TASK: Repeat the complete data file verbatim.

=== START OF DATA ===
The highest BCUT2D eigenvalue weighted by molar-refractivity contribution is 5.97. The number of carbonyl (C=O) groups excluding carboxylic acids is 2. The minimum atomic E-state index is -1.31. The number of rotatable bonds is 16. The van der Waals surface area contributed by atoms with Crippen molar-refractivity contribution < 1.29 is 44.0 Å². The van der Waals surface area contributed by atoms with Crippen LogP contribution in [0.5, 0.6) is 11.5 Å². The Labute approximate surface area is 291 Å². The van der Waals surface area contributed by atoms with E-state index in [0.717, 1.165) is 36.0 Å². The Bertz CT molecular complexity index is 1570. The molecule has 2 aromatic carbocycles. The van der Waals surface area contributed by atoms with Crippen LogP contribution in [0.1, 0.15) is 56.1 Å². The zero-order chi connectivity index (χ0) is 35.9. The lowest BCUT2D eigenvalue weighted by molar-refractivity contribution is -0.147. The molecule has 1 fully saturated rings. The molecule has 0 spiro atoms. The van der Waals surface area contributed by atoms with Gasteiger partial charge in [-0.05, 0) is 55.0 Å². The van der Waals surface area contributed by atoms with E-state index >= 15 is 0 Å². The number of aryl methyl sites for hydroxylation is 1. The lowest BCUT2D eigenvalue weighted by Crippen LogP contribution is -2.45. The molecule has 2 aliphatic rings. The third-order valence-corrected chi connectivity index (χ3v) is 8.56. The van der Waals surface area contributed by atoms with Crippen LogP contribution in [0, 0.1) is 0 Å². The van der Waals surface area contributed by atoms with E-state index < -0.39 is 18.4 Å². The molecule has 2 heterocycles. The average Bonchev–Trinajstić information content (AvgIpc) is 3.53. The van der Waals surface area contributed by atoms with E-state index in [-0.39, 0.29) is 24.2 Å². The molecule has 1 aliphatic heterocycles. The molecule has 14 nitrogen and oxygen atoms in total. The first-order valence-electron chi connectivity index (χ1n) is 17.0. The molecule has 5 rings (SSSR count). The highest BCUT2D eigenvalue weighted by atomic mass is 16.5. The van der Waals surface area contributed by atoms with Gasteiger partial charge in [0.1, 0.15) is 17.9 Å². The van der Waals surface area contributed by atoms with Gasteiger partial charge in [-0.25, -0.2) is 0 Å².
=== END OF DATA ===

The highest BCUT2D eigenvalue weighted by molar-refractivity contribution is 5.97. The number of carbonyl (C=O) groups excluding carboxylic acids is 2. The minimum atomic E-state index is -1.31. The number of rotatable bonds is 16. The van der Waals surface area contributed by atoms with Crippen molar-refractivity contribution < 1.29 is 44.0 Å². The van der Waals surface area contributed by atoms with Crippen LogP contribution in [0.5, 0.6) is 11.5 Å². The Labute approximate surface area is 291 Å². The van der Waals surface area contributed by atoms with E-state index in [0.717, 1.165) is 36.0 Å². The Bertz CT molecular complexity index is 1570. The molecule has 2 aromatic carbocycles. The van der Waals surface area contributed by atoms with Crippen LogP contribution in [0.1, 0.15) is 56.1 Å². The zero-order chi connectivity index (χ0) is 35.9. The lowest BCUT2D eigenvalue weighted by molar-refractivity contribution is -0.147. The molecule has 1 fully saturated rings. The molecule has 0 spiro atoms. The van der Waals surface area contributed by atoms with Gasteiger partial charge in [-0.05, 0) is 55.0 Å². The van der Waals surface area contributed by atoms with E-state index >= 15 is 0 Å². The number of aryl methyl sites for hydroxylation is 1. The lowest BCUT2D eigenvalue weighted by Crippen LogP contribution is -2.45. The molecule has 2 aliphatic rings. The third-order valence-corrected chi connectivity index (χ3v) is 8.56. The van der Waals surface area contributed by atoms with Crippen LogP contribution in [0, 0.1) is 0 Å². The van der Waals surface area contributed by atoms with E-state index < -0.39 is 18.4 Å². The molecule has 2 heterocycles. The average Bonchev–Trinajstić information content (AvgIpc) is 3.53. The van der Waals surface area contributed by atoms with E-state index in [-0.39, 0.29) is 24.2 Å². The molecule has 1 aliphatic heterocycles. The molecule has 14 nitrogen and oxygen atoms in total. The first-order valence-electron chi connectivity index (χ1n) is 17.0. The molecule has 5 rings (SSSR count). The highest BCUT2D eigenvalue weighted by atomic mass is 16.5. The van der Waals surface area contributed by atoms with Gasteiger partial charge in [0.1, 0.15) is 17.9 Å². The van der Waals surface area contributed by atoms with Gasteiger partial charge in [-0.25, -0.2) is 0 Å².